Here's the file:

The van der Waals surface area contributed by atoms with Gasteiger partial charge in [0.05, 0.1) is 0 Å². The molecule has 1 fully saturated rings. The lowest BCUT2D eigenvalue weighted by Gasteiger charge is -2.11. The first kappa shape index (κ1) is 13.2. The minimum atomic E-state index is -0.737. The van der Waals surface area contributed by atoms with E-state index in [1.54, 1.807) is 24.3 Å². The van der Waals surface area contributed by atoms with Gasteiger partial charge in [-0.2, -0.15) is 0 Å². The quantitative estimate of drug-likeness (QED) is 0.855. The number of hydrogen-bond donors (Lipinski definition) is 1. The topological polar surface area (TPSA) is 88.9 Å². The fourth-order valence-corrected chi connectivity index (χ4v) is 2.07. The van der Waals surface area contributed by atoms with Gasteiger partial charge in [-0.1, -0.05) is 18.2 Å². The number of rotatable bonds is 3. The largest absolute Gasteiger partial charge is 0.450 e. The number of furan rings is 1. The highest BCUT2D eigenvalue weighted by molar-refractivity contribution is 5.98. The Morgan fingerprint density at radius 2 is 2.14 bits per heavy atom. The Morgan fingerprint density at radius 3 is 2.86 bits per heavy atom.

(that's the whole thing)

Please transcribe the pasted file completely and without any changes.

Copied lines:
The van der Waals surface area contributed by atoms with Gasteiger partial charge in [0.05, 0.1) is 0 Å². The molecule has 1 fully saturated rings. The lowest BCUT2D eigenvalue weighted by Gasteiger charge is -2.11. The first kappa shape index (κ1) is 13.2. The minimum atomic E-state index is -0.737. The van der Waals surface area contributed by atoms with E-state index in [1.54, 1.807) is 24.3 Å². The van der Waals surface area contributed by atoms with Gasteiger partial charge in [-0.2, -0.15) is 0 Å². The quantitative estimate of drug-likeness (QED) is 0.855. The number of hydrogen-bond donors (Lipinski definition) is 1. The topological polar surface area (TPSA) is 88.9 Å². The fourth-order valence-corrected chi connectivity index (χ4v) is 2.07. The van der Waals surface area contributed by atoms with Gasteiger partial charge in [-0.1, -0.05) is 18.2 Å². The number of rotatable bonds is 3. The largest absolute Gasteiger partial charge is 0.450 e. The number of furan rings is 1. The highest BCUT2D eigenvalue weighted by molar-refractivity contribution is 5.98. The Morgan fingerprint density at radius 2 is 2.14 bits per heavy atom. The Morgan fingerprint density at radius 3 is 2.86 bits per heavy atom.